Acting-wise, everyone does an amicable job. Strother Martin showed his creepy side with Doc Duncan, and was very convincing in the role, though went a tad overboard at times. The guy really seemed to be enjoying himself, though. Charles Bateman was great as the caring and likable father figure, Ben. L.Q. Jones was awesome as the Sheriff, and reminded me of Sam Elliot, for some reason. Ahna Capri as Nicky did what she had to do, and did it pretty well (namely look good and half-ass the acting). Charles Robinson, on the other hand, was no Max Von Sydow, and overacted to the extreme as the Priest. That stupid laugh of his topped it for me. I don't usually like child actors in horror films, since it seems all they do is act annoying and scream a lot, and while Geri Reischl did get on my nerves a couple times, she was okay as KT.

Of course, it wouldn't be a B-movie if we didn't have cheesy gore, now would it? The film wasn't overly gory, though we do get a severed leg, bloody corpses, a slit throat, an impaling and a decapitation. However, the decap suffered the wrath of the budget, as we see it in silhouette (although the quick cuts helped to lessen the disappointment). Also, we get some lame convulsions from two parents instead of some blood, which made it seem like they tried to fake seizures more than anything else. Whether that was the intention or not, I don't know.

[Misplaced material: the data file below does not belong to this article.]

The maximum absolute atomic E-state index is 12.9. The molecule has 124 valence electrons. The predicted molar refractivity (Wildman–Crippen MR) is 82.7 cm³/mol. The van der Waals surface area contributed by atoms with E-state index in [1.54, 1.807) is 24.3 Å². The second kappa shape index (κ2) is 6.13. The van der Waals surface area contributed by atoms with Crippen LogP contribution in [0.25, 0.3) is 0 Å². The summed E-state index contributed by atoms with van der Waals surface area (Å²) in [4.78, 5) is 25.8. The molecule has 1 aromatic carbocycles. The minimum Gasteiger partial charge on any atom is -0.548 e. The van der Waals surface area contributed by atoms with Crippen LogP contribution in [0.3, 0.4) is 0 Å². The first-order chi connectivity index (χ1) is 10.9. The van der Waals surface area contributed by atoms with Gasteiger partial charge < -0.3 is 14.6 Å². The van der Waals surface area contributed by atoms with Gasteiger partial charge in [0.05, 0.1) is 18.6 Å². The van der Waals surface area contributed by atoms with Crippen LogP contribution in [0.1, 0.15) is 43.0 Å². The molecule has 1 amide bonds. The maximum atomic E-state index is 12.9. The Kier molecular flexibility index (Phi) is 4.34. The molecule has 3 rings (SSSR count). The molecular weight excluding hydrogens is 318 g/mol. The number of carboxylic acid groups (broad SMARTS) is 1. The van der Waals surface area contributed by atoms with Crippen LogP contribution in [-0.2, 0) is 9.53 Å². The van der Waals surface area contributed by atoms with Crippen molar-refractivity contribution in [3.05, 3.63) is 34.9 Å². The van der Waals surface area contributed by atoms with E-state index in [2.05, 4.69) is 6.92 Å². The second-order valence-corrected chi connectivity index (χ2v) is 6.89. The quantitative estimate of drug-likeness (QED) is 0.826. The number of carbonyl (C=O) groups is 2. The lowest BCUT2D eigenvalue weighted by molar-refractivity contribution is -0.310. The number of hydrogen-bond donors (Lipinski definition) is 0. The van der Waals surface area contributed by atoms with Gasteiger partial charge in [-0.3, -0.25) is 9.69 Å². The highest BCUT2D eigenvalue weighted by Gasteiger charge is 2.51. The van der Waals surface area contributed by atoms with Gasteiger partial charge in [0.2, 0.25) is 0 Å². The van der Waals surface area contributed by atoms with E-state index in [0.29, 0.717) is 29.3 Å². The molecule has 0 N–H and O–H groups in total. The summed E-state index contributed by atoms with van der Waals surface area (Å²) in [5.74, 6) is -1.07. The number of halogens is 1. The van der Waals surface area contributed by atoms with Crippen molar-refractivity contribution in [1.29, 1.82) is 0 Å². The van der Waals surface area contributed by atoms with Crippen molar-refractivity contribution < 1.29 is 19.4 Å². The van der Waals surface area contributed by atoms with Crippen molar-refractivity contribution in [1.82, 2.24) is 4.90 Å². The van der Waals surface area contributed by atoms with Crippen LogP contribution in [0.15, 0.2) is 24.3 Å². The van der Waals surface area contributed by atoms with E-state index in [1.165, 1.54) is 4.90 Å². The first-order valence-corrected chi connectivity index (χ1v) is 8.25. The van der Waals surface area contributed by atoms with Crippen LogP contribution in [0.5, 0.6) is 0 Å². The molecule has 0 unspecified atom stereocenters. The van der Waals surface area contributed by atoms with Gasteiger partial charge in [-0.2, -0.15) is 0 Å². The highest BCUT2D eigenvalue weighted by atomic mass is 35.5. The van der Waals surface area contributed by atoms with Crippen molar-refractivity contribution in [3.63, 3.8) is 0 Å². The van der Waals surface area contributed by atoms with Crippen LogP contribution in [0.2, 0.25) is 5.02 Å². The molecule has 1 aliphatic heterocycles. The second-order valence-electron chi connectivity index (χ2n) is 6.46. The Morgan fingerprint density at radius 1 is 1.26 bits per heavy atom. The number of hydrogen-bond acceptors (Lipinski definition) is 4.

Another sore spot is the fact that the plot holes are big enough to pass two Harry Knowles through them, like why such a small town doesn't notice its old people are nutbar cultists, and why the sheriff and his department are so laid back with all the weird stuff going on. But hey, you watch B-movies for a reason, right? Lastly, those of you expecting your exploitation flick to have boobs and blood can look elsewhere, as everyone keeps their tops on in this one. Plus, the MTV crowd will not be sticking around for this one, as like many of the films of this era, it's slow to start and requires you to pay attention (plus the climax is faster than your high school prom date).

Overall, this low budget fare is neither heaven nor hell, but somewhere in between. Those of you looking to see what devil worship was like before it was in style and don't mind seeing the 70's-era style, then this one might make your night. The rest of us can grab a case and a few buds and try their hand at commentary.